Kathani Amin MD, Christy C. Riddle MD, Daniel J. Aires MD, Eric S. Schweiger MD
Acne vulgaris is an extremely common disorder affecting many adolescents and adults throughout their lifetimes. The
pathogenesis of acne is multifactorial and is thought to involve excess sebum, follicular hyperkeratinization, bacterial
colonization, and inflammation. Many therapeutic options exist for treating acne, including topical benzoyl peroxide, topical
and oral antibiotics, topical and oral retinoids, and oral contraceptives. Oral antibiotics have been a mainstay in the
treatment of acne for decades and function by exerting an antibacterial effect by reducing the follicular colonization of
Propionibacterium acnes. Systemic antibiotics also have anti-inflammatory and immunomodulatory properties. This article
reviews the English language literature on the efficacy of various systemic antibiotics for treating acne vulgaris, including
second-line and less historically used medications. We discuss the tetracyclines, including subantimicrobial dose
doxycycline, macrolides (notably azithromycin), trimethoprim-sulfamethoxazole, cephalosporins, and fluoroquinolones
as treatment options for acne vulgaris.
Kattie J. Allen MD, Stephen E. Wolverton MD
Rituximab is a chimeric murine-human monoclonal antibody that targets the CD20 antigen found on B cells and results
in rapid depletion of this cell population. It is indicated for patients with relapsed or refractory, low-grade or follicular,
CD20-positive, B cell non-Hodgkin’s lymphoma. In addition, rituximab has been used for many other diseases, including
refractory pemphigus. In this study, 42 case reports of patients with refractory pemphigus vulgaris, pemphigus foliaceus,
and paraneoplastic pemphigus treated with rituximab were reviewed for clinical efficacy and safety. Forty-one of the 42
patients had at least some improvement following the rituximab therapy, while 6 suffered infectious adverse events. Though
rituximab appears to be effective in the treatment of refractory pemphigus diseases, further studies are warranted to clarify
its overall safety, especially concerning the risk of infectious adverse events in this patient population.
Gianni Montesi MD, Stefano Calvieri MD, Alberto Balzani MD, Michael H. Gold MD
Background: Rapid progress in the technology for skin rejuvenation has allowed for shorter post-treatment times than
ever before. An example of such technology is the radiofrequency (RF) device, which offers nonablative skin rejuvenation,
particularly for skin tightening and wrinkle reduction.
Objective: Medical devices that emit RF energy produce a change in the electrical charges of the treated skin creating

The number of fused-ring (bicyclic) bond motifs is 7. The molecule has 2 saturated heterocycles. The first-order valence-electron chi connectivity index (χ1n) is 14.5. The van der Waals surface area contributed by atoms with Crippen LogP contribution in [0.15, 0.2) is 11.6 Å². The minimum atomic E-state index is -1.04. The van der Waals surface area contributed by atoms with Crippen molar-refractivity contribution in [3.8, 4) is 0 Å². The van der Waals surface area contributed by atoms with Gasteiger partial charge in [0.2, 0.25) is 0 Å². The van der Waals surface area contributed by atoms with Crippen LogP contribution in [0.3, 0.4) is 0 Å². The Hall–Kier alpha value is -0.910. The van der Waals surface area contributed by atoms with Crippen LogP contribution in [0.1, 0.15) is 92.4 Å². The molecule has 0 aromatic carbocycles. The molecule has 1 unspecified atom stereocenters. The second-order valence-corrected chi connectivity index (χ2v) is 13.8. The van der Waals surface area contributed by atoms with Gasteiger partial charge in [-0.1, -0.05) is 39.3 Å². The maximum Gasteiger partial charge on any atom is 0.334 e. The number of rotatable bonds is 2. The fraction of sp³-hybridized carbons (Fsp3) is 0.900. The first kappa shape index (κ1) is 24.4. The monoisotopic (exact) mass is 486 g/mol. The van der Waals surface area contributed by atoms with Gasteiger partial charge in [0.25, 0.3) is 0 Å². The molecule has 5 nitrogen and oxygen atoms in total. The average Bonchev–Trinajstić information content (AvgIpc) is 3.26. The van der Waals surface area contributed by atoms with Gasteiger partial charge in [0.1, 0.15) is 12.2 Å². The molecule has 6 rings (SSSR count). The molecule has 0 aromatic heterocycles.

an electron movement, and the resistance of the tissue to the electron movement generates heat. This article examines
the mechanism of action of a new bipolar RF device, which emits RF energy through a handpiece with a bipolar electrode
configuration, and assesses the clinical histological and immunohistochemical results on a sample group of patients
who underwent a cycle of sessions with this device.
Methods and Materials: Thirty patients affected with periocular wrinkles, glabellar wrinkles, slackness of the cheeks with
accentuation of the nasogenian furrow, striae distensae at the scapulohumeral joint, abdomen, and gluteal-trochanteric
areas, or acne scars were included. These patients underwent a cycle of 6 to 8 sessions with 2-week intervals with the new
bipolar RF device undergoing photographic monitoring before treatment and at the end of the cycle of sessions. In addition,
15 patients from the sample group were subjected to 2 biopsies, one at the start of treatment and the other 3 months
after the last treatment.
Results: All the patients showed improvement in treated imperfections from the second session onward, and they expressed
their satisfaction at the end of the treatment cycle. The most notable clinical, histological, and immunohistochemical
results were observed in the patients with abdominal striae distensae. In most cases, the temporary side effects
observed consisted of rashes and ecchymosis. Two patients reported the formation of blisters on the treated area caused
by excessively high RF settings.
Conclusion: The new bipolar RF device proved to be effective, noninvasive, and easy to use. The improvement in the
treated areas is progressive and continues to be apparent several months after the last session. The duration of the results
achieved still remains to be accurately determined.
David M. Pariser MD, Patricia Westmoreland MD, Amy Morris MD, Michael H. Gold MD, Yin Liu PhD, Michael Graeber MD
Background: A unique, once-daily, fixed-dose combination gel with adapalene 0.1% and benzoyl peroxide (BP) 2.5%